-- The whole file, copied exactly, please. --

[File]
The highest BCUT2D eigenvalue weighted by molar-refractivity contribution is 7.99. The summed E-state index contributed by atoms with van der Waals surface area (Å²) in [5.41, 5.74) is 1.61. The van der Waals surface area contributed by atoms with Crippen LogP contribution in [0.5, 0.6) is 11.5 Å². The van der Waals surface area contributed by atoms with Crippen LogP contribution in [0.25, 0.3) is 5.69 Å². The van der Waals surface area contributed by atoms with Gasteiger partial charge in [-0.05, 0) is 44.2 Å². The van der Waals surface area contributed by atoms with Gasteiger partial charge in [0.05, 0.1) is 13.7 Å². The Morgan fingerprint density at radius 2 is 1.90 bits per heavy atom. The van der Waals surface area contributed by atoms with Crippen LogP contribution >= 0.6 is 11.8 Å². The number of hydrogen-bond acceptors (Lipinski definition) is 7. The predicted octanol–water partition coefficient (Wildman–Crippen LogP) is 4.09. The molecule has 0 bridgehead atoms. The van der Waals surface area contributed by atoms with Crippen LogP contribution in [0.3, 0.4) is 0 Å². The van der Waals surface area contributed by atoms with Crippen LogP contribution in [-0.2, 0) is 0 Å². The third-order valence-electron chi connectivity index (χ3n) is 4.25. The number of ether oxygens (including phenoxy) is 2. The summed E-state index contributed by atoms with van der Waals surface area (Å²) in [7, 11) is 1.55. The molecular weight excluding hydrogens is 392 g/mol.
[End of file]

The highest BCUT2D eigenvalue weighted by molar-refractivity contribution is 7.99. The summed E-state index contributed by atoms with van der Waals surface area (Å²) in [5.41, 5.74) is 1.61. The van der Waals surface area contributed by atoms with Crippen LogP contribution in [0.5, 0.6) is 11.5 Å². The van der Waals surface area contributed by atoms with Crippen LogP contribution in [0.25, 0.3) is 5.69 Å². The van der Waals surface area contributed by atoms with Gasteiger partial charge in [-0.05, 0) is 44.2 Å². The van der Waals surface area contributed by atoms with Gasteiger partial charge in [0.05, 0.1) is 13.7 Å². The Morgan fingerprint density at radius 2 is 1.90 bits per heavy atom. The van der Waals surface area contributed by atoms with Crippen LogP contribution >= 0.6 is 11.8 Å². The number of hydrogen-bond acceptors (Lipinski definition) is 7. The predicted octanol–water partition coefficient (Wildman–Crippen LogP) is 4.09. The molecule has 0 bridgehead atoms. The van der Waals surface area contributed by atoms with Crippen LogP contribution in [0.3, 0.4) is 0 Å². The van der Waals surface area contributed by atoms with Crippen LogP contribution in [-0.2, 0) is 0 Å². The third-order valence-electron chi connectivity index (χ3n) is 4.25. The number of ether oxygens (including phenoxy) is 2. The summed E-state index contributed by atoms with van der Waals surface area (Å²) in [7, 11) is 1.55. The molecular weight excluding hydrogens is 392 g/mol.